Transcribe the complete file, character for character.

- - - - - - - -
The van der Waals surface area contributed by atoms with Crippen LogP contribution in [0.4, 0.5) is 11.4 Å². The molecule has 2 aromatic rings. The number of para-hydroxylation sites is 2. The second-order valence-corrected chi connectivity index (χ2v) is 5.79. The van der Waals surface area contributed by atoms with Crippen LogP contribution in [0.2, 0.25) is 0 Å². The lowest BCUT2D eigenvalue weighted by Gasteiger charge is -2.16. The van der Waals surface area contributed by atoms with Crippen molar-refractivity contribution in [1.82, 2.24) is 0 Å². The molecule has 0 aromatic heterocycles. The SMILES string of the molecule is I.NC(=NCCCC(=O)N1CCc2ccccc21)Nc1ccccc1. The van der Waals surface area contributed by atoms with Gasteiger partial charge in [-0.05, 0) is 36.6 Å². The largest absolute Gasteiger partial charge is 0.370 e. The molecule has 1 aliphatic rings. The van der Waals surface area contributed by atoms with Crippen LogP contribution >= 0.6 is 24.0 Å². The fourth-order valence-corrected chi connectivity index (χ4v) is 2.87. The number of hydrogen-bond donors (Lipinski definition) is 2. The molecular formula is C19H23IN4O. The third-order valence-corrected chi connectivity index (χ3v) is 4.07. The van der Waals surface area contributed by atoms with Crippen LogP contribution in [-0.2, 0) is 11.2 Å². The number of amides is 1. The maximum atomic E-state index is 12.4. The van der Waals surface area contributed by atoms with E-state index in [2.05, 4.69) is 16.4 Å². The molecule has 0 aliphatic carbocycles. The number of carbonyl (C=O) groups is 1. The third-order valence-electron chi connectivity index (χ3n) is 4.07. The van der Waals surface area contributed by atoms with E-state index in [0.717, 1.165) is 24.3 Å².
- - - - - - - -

The van der Waals surface area contributed by atoms with Crippen LogP contribution in [0.4, 0.5) is 11.4 Å². The molecule has 2 aromatic rings. The number of para-hydroxylation sites is 2. The second-order valence-corrected chi connectivity index (χ2v) is 5.79. The van der Waals surface area contributed by atoms with Crippen LogP contribution in [0.2, 0.25) is 0 Å². The lowest BCUT2D eigenvalue weighted by Gasteiger charge is -2.16. The van der Waals surface area contributed by atoms with Crippen molar-refractivity contribution in [1.82, 2.24) is 0 Å². The molecule has 0 aromatic heterocycles. The SMILES string of the molecule is I.NC(=NCCCC(=O)N1CCc2ccccc21)Nc1ccccc1. The van der Waals surface area contributed by atoms with Gasteiger partial charge in [-0.05, 0) is 36.6 Å². The largest absolute Gasteiger partial charge is 0.370 e. The molecule has 1 aliphatic rings. The van der Waals surface area contributed by atoms with Crippen LogP contribution >= 0.6 is 24.0 Å². The fourth-order valence-corrected chi connectivity index (χ4v) is 2.87. The number of hydrogen-bond donors (Lipinski definition) is 2. The molecular formula is C19H23IN4O. The third-order valence-corrected chi connectivity index (χ3v) is 4.07. The van der Waals surface area contributed by atoms with Crippen LogP contribution in [-0.2, 0) is 11.2 Å². The number of amides is 1. The maximum atomic E-state index is 12.4. The van der Waals surface area contributed by atoms with E-state index in [2.05, 4.69) is 16.4 Å². The molecule has 0 aliphatic carbocycles. The number of carbonyl (C=O) groups is 1. The third-order valence-electron chi connectivity index (χ3n) is 4.07. The van der Waals surface area contributed by atoms with E-state index in [0.717, 1.165) is 24.3 Å².